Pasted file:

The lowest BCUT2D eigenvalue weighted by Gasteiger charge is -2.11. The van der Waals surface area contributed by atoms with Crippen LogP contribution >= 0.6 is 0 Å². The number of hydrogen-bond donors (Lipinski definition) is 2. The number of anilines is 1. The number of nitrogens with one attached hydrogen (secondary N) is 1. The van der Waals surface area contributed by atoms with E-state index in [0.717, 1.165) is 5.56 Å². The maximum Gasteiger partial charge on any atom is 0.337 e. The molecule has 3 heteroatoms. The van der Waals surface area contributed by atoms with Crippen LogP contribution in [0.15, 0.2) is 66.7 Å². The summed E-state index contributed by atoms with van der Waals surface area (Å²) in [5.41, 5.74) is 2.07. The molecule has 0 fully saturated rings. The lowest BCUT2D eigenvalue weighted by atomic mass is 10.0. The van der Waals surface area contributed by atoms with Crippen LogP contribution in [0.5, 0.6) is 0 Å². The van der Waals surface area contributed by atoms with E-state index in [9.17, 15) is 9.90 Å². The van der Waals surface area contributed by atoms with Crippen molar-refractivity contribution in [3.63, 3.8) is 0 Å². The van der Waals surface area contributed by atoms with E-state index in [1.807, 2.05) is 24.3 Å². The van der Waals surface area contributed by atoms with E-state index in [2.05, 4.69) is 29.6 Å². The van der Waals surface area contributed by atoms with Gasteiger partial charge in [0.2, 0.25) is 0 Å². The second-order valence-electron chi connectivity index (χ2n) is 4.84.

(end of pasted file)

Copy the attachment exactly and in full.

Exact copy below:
The lowest BCUT2D eigenvalue weighted by Gasteiger charge is -2.11. The van der Waals surface area contributed by atoms with Crippen LogP contribution >= 0.6 is 0 Å². The number of hydrogen-bond donors (Lipinski definition) is 2. The number of anilines is 1. The number of nitrogens with one attached hydrogen (secondary N) is 1. The van der Waals surface area contributed by atoms with E-state index in [0.717, 1.165) is 5.56 Å². The maximum Gasteiger partial charge on any atom is 0.337 e. The molecule has 3 heteroatoms. The van der Waals surface area contributed by atoms with Crippen LogP contribution in [0.15, 0.2) is 66.7 Å². The summed E-state index contributed by atoms with van der Waals surface area (Å²) in [5.41, 5.74) is 2.07. The molecule has 0 fully saturated rings. The lowest BCUT2D eigenvalue weighted by atomic mass is 10.0. The van der Waals surface area contributed by atoms with Crippen LogP contribution in [0.5, 0.6) is 0 Å². The van der Waals surface area contributed by atoms with E-state index in [9.17, 15) is 9.90 Å². The van der Waals surface area contributed by atoms with Crippen molar-refractivity contribution in [3.63, 3.8) is 0 Å². The van der Waals surface area contributed by atoms with E-state index in [1.807, 2.05) is 24.3 Å². The van der Waals surface area contributed by atoms with E-state index in [2.05, 4.69) is 29.6 Å². The van der Waals surface area contributed by atoms with Gasteiger partial charge in [0.2, 0.25) is 0 Å². The second-order valence-electron chi connectivity index (χ2n) is 4.84.